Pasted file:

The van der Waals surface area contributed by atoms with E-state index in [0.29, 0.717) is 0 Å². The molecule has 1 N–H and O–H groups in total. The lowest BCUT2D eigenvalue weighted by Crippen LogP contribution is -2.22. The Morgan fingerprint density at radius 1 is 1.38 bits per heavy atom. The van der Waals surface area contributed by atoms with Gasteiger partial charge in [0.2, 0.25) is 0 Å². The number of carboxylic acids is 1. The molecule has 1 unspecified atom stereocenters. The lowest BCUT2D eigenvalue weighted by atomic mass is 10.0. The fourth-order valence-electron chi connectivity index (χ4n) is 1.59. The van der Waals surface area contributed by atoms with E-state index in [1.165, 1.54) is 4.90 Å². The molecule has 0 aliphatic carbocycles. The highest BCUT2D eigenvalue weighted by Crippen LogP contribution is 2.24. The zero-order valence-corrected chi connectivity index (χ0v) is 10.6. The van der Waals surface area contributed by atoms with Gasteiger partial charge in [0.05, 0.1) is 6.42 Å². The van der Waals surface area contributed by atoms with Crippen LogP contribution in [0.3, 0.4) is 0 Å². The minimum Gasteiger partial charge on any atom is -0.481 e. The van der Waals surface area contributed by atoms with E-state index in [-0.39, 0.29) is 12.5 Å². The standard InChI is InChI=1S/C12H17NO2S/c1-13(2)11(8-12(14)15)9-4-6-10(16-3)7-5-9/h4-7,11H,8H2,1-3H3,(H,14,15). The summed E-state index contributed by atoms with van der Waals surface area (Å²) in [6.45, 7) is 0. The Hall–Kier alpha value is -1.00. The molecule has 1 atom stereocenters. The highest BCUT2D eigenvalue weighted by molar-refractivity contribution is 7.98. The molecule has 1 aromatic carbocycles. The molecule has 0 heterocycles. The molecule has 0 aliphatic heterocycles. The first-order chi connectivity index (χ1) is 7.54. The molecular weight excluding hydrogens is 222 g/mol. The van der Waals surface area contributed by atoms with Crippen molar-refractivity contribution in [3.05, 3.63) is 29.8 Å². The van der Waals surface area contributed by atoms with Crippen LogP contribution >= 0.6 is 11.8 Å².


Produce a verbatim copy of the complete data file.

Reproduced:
The van der Waals surface area contributed by atoms with E-state index in [0.29, 0.717) is 0 Å². The molecule has 1 N–H and O–H groups in total. The lowest BCUT2D eigenvalue weighted by Crippen LogP contribution is -2.22. The Morgan fingerprint density at radius 1 is 1.38 bits per heavy atom. The van der Waals surface area contributed by atoms with Gasteiger partial charge in [0.2, 0.25) is 0 Å². The number of carboxylic acids is 1. The molecule has 1 unspecified atom stereocenters. The lowest BCUT2D eigenvalue weighted by atomic mass is 10.0. The fourth-order valence-electron chi connectivity index (χ4n) is 1.59. The van der Waals surface area contributed by atoms with E-state index in [1.165, 1.54) is 4.90 Å². The molecule has 0 aliphatic carbocycles. The highest BCUT2D eigenvalue weighted by Crippen LogP contribution is 2.24. The zero-order valence-corrected chi connectivity index (χ0v) is 10.6. The van der Waals surface area contributed by atoms with Gasteiger partial charge in [0.05, 0.1) is 6.42 Å². The van der Waals surface area contributed by atoms with Crippen LogP contribution in [0.3, 0.4) is 0 Å². The minimum Gasteiger partial charge on any atom is -0.481 e. The van der Waals surface area contributed by atoms with E-state index in [-0.39, 0.29) is 12.5 Å². The standard InChI is InChI=1S/C12H17NO2S/c1-13(2)11(8-12(14)15)9-4-6-10(16-3)7-5-9/h4-7,11H,8H2,1-3H3,(H,14,15). The summed E-state index contributed by atoms with van der Waals surface area (Å²) in [6.45, 7) is 0. The Hall–Kier alpha value is -1.00. The molecule has 1 atom stereocenters. The highest BCUT2D eigenvalue weighted by molar-refractivity contribution is 7.98. The molecule has 1 aromatic carbocycles. The molecule has 0 heterocycles. The molecule has 0 aliphatic heterocycles. The first-order chi connectivity index (χ1) is 7.54. The molecular weight excluding hydrogens is 222 g/mol. The van der Waals surface area contributed by atoms with Crippen molar-refractivity contribution in [3.05, 3.63) is 29.8 Å². The van der Waals surface area contributed by atoms with Crippen LogP contribution >= 0.6 is 11.8 Å².